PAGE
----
This photograph is a copy, a cropping actually, of a photo taken by U.S. Liberation Forces at the Fukuoka #3 Prisoner Of War Camp on mainland Japan. What you are not seeing in the photo are all of the prisoner of war troops at the camp, lined up in formation to the right. The original photograph was approximately 5 inches by 15 inches and showed what you see in this photograph, plus the troops in formation, many of them smiling.


The following is the story behind the photograph, as told to me by my mother, Opal Geraldine Dorris Cooper:


LtCol Winnifred O. Dorris (my mother’s brother and my “Uncle Bill”) was a member of the New Mexico 200th/515th Coast Artillery (AA) captured in the Philippines by the Japanese. Surviving the Bataan Death March as well as the transport from the Philippines to mainland Japan, he was held prisoner of war at the Fukuoka #3 prisoner of war camp for four years.


The Camp Commandant periodically held prisoner of war formations. During these formations, the Commandant drew his sword and offered it to the senior officer present. The purpose being that due to the great shame of surrendering, the officer could end his life in an “honorable” way with the sword. My Uncle Bill refused to accept the sword under these conditions.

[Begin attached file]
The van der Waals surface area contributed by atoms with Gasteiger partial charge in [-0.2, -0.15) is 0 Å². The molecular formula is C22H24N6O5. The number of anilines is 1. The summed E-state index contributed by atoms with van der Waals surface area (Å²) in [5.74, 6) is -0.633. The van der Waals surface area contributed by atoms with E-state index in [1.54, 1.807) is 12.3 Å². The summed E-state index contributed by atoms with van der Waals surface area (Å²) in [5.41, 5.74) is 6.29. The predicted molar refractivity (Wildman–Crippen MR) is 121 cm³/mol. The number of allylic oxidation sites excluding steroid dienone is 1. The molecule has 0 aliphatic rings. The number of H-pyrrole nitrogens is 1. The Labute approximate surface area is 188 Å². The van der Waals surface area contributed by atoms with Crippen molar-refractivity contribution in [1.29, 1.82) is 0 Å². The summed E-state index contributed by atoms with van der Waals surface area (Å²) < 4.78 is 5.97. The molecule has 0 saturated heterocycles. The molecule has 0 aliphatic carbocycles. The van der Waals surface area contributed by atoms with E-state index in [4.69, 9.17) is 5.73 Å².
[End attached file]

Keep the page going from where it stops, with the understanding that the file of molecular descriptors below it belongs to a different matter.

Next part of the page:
This picture shows the Camp Commandant had handed my Uncle his sword, surrendering the camp to him and the Liberation Forces. Following this event my Uncle drew the sword and offered it to the Commandant so he could “do the honorable thing.” He did not!


My Uncle Bill did not immediately return home. He accompanied the liberation forces to other prisoner of war camps in Japan and helped with their liberation.


While visiting with my Mother in Twin Falls, Idaho in 1947, he was hospitalized at the VA Hospital in Boise, Idaho. He passed away at the age of 42, Nov. 22, 1947. He had been suffering an illness since August of that year.


Believe it or not, I do have a clear and vivid memory of my Mother taking me to see him in the hospital. I remember standing by his bed and speaking with him for a short while. I was 3 years old. This is the first and last time I was in the presence of this great man until I located his gravesite in 2009.


LtCol Winnifred O. Dorris is buried at the Fairview Memorial Park in Albuquerque, New Mexico, beside his wife, Sara Beth. His remains are in Section 72, Lot 69, Space 6.



Some years ago, some Philippine Children were digging in a field and found one of my Uncle Bill’s dog tags as well as other military gear. My oldest brother, Eugene W. Cooper of Havre, Montana, directed the tag be sent to the Bataan Museum in Santa Fe, New Mexico. I have confirmed that this dog tag is currently held by the Museum.


Please accept this photograph and this brief history for display along with the dog tag. I would like to especially thank BERNADETTE CHARLEY GALLEGOS, with the Bataan-Corregidor Memorial Foundation of Albuquerque, New Mexico as well as the wonderful staff at the Fairview Memorial Park in assisting me in locating my Uncle Bill’s remains and for filling in some of the missing blanks in this great man’s life.


Respectfully Submitted,


Gerald J. Cooper

LtCol USMC (Ret)

Bataan-Corregidor Memorial
Foundation of New Mexico, Inc.